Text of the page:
Mr Papapetrou further noted that thanks to the strategy and manoeuvres of the President of the Republic, Turkish-Cypriot leader Rauf Denktash has once again found himself cornered, and added that should Ankara not co-operate and remain intransigent in New York, that very same picture will be presented at the EU Helsinki summit.

    [06] DHIALOGOI

    Speaking on the same programme, AKEL Secretary-General Demetris Christophias said that two nights ago he was personally assured by Greek Foreign Minister George Papandreou over the telephone that a mere resumption of talks on the Cyprus Issue would not be enough to convince Athens to abandon her reservations over Turkey's upgrading to an EU candidate-state.

    DIKO Chairman and House President Spyros Kyprianou, also appearing on the programme, noted that he does not intend to accompany President Clerides to the talks unless the President undertakes to inform the UN Secretary-General that he is attending the talks in principle, pending a decision on the matter to be taken by the Cyprus National Council.

    DISY Deputy-Chairman Panayiotis Demetriou's salient point expressed on last night's programme was that while there may be reservations, it is everybody's duty, irrespective of political convictions, to stand by the President of the Republic in these difficult times.


    Cyprus and Russia have signed an agreement providing for further co-operation in efforts to combat criminal activities, both within the two countries and on an international front.

    The agreement was signed in Moscow yesterday by Cyprus' Minister of Justice and Public Order Nikos Koshis and Russian Interior Minister Vladimir Borisovich Rushailo.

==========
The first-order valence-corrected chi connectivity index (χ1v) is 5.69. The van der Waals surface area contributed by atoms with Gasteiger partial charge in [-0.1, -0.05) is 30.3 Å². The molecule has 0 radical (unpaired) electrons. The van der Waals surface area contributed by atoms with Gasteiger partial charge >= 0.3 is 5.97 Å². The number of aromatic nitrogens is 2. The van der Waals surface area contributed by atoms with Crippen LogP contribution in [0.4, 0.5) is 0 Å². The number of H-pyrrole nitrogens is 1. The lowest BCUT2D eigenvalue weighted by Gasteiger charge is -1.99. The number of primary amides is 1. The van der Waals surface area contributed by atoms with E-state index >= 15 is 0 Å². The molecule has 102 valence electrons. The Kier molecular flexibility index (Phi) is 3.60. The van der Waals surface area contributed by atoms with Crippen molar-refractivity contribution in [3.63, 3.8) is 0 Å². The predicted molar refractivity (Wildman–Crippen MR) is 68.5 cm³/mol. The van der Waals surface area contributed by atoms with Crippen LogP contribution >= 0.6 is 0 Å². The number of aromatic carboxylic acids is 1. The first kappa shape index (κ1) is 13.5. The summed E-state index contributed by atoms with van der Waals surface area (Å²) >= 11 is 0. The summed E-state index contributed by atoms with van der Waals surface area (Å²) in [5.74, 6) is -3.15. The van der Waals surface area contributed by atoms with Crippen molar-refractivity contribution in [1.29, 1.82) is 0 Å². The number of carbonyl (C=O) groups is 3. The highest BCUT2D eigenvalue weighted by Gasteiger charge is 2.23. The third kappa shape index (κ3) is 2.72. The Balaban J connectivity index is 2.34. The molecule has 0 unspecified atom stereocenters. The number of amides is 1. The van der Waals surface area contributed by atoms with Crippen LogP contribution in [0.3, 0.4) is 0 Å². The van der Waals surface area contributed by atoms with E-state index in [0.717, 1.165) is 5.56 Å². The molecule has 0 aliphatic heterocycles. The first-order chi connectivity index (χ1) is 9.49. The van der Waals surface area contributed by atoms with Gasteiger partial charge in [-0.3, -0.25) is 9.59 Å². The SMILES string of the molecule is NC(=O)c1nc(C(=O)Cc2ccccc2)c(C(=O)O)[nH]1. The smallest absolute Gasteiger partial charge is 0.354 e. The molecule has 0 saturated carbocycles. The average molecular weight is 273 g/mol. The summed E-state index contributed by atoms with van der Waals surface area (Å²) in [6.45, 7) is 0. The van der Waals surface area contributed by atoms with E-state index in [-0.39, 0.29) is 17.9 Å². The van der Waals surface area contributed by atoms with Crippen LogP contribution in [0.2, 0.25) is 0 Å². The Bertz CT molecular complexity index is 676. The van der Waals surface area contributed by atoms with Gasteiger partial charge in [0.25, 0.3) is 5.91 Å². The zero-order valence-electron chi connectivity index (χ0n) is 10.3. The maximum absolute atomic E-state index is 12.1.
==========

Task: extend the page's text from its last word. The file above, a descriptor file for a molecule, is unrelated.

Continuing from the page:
In statements after the signing, Mr Koshis said that the agreement further upgrades and strengthens the co-operation of the two countries in combatting criminal activities, and also provides for an increased exchange of information and personnel as well as for joint training programmes.


    The Cyprus Government is dealing promptly and efficiently with the 21 people who entered the free areas of the Republic yesterday seeking asylum, and has already made temporary arrangements, providing them with room and board, while efforts are also being made to establish their status.

    As stated to the Cyprus News Agency by a spokeswoman of the Republic's Welfare Department, the 21, comprising three families with children and a small number of others, have all been housed temporarily at an undisclosed location in the Limassol district.

    Permanent arrangements will be made as soon as their status is established, with the Welfare Department official saying that if it is established that the 21 are not Turkish-Cypriots but settlers from mainland Turkey, then the matter will be taken up by the appropriate authorities of the Republic.


    And a look at news from around the world in brief...

    Chechen villages were last night and this morning pounded by Russian artillery for almost 12 continuous hours as Russia's leaders vowed to stand by their offensive against the rebel region, while Chechen leader Aslan Maskhadov has renewed his appeals for foreign pressure to halt the assault on his region.

    - - - -